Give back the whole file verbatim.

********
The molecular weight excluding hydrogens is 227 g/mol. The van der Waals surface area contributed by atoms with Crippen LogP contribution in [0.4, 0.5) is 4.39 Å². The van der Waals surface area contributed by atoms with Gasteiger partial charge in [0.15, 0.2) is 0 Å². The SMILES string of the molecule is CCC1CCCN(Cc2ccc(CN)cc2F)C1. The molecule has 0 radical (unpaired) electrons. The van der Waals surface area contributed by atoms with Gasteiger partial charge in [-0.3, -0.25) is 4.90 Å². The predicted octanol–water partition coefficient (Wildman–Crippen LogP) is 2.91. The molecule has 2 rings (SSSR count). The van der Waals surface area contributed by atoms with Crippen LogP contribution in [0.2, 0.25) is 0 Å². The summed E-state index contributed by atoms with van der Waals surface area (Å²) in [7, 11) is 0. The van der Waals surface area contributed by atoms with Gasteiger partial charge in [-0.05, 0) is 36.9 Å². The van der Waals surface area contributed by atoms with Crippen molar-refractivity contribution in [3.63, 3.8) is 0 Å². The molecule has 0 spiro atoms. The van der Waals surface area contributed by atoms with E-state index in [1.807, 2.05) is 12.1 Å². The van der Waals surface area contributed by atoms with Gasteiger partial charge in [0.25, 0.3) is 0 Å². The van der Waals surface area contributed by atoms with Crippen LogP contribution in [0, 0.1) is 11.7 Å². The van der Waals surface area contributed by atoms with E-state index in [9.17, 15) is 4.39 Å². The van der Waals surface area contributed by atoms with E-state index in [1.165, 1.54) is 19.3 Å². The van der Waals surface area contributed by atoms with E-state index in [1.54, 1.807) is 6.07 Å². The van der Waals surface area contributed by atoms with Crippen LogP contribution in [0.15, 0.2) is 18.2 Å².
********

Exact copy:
The molecular weight excluding hydrogens is 227 g/mol. The van der Waals surface area contributed by atoms with Crippen LogP contribution in [0.4, 0.5) is 4.39 Å². The van der Waals surface area contributed by atoms with Gasteiger partial charge in [0.15, 0.2) is 0 Å². The SMILES string of the molecule is CCC1CCCN(Cc2ccc(CN)cc2F)C1. The molecule has 0 radical (unpaired) electrons. The van der Waals surface area contributed by atoms with Gasteiger partial charge in [-0.3, -0.25) is 4.90 Å². The predicted octanol–water partition coefficient (Wildman–Crippen LogP) is 2.91. The molecule has 2 rings (SSSR count). The van der Waals surface area contributed by atoms with Crippen LogP contribution in [0.2, 0.25) is 0 Å². The summed E-state index contributed by atoms with van der Waals surface area (Å²) in [7, 11) is 0. The van der Waals surface area contributed by atoms with Gasteiger partial charge in [-0.05, 0) is 36.9 Å². The van der Waals surface area contributed by atoms with Crippen molar-refractivity contribution in [3.63, 3.8) is 0 Å². The molecule has 0 spiro atoms. The van der Waals surface area contributed by atoms with E-state index in [1.807, 2.05) is 12.1 Å². The van der Waals surface area contributed by atoms with Gasteiger partial charge in [0.25, 0.3) is 0 Å². The van der Waals surface area contributed by atoms with Crippen LogP contribution in [0, 0.1) is 11.7 Å². The van der Waals surface area contributed by atoms with E-state index in [9.17, 15) is 4.39 Å². The van der Waals surface area contributed by atoms with E-state index in [1.165, 1.54) is 19.3 Å². The van der Waals surface area contributed by atoms with E-state index in [1.54, 1.807) is 6.07 Å². The van der Waals surface area contributed by atoms with Crippen LogP contribution in [0.15, 0.2) is 18.2 Å².